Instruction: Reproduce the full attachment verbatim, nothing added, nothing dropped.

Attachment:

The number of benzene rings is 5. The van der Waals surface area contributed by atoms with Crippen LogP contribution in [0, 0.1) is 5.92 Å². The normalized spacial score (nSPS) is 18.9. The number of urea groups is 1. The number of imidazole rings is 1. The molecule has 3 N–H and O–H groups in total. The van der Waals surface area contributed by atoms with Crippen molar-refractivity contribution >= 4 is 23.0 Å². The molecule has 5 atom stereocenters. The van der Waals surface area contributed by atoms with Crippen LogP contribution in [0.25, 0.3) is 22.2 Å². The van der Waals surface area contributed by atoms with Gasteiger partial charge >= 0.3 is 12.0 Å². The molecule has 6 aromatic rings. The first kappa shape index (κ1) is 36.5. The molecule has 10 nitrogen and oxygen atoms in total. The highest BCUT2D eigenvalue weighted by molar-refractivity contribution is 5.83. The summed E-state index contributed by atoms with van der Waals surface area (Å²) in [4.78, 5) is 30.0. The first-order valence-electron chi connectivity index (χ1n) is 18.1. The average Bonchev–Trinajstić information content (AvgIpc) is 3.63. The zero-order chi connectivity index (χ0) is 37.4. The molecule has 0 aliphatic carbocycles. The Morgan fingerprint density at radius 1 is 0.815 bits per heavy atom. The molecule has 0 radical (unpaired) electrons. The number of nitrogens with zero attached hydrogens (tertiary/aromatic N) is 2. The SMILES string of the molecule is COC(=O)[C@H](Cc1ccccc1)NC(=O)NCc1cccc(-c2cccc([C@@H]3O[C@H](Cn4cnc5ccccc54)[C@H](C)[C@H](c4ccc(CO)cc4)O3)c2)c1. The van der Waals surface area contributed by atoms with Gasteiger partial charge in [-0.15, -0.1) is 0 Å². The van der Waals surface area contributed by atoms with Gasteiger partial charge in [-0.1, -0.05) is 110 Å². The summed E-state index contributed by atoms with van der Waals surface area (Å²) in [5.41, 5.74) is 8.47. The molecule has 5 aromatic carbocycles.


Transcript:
The number of benzene rings is 5. The van der Waals surface area contributed by atoms with Crippen LogP contribution in [0, 0.1) is 5.92 Å². The normalized spacial score (nSPS) is 18.9. The number of urea groups is 1. The number of imidazole rings is 1. The molecule has 3 N–H and O–H groups in total. The van der Waals surface area contributed by atoms with Crippen molar-refractivity contribution >= 4 is 23.0 Å². The molecule has 5 atom stereocenters. The van der Waals surface area contributed by atoms with Crippen LogP contribution in [0.25, 0.3) is 22.2 Å². The van der Waals surface area contributed by atoms with Gasteiger partial charge >= 0.3 is 12.0 Å². The molecule has 6 aromatic rings. The first kappa shape index (κ1) is 36.5. The molecule has 10 nitrogen and oxygen atoms in total. The highest BCUT2D eigenvalue weighted by molar-refractivity contribution is 5.83. The summed E-state index contributed by atoms with van der Waals surface area (Å²) in [4.78, 5) is 30.0. The first-order valence-electron chi connectivity index (χ1n) is 18.1. The average Bonchev–Trinajstić information content (AvgIpc) is 3.63. The zero-order chi connectivity index (χ0) is 37.4. The molecule has 0 aliphatic carbocycles. The Morgan fingerprint density at radius 1 is 0.815 bits per heavy atom. The molecule has 0 radical (unpaired) electrons. The number of nitrogens with zero attached hydrogens (tertiary/aromatic N) is 2. The SMILES string of the molecule is COC(=O)[C@H](Cc1ccccc1)NC(=O)NCc1cccc(-c2cccc([C@@H]3O[C@H](Cn4cnc5ccccc54)[C@H](C)[C@H](c4ccc(CO)cc4)O3)c2)c1. The van der Waals surface area contributed by atoms with Gasteiger partial charge in [-0.15, -0.1) is 0 Å². The van der Waals surface area contributed by atoms with Gasteiger partial charge in [-0.1, -0.05) is 110 Å². The summed E-state index contributed by atoms with van der Waals surface area (Å²) in [5.41, 5.74) is 8.47. The molecule has 5 aromatic carbocycles.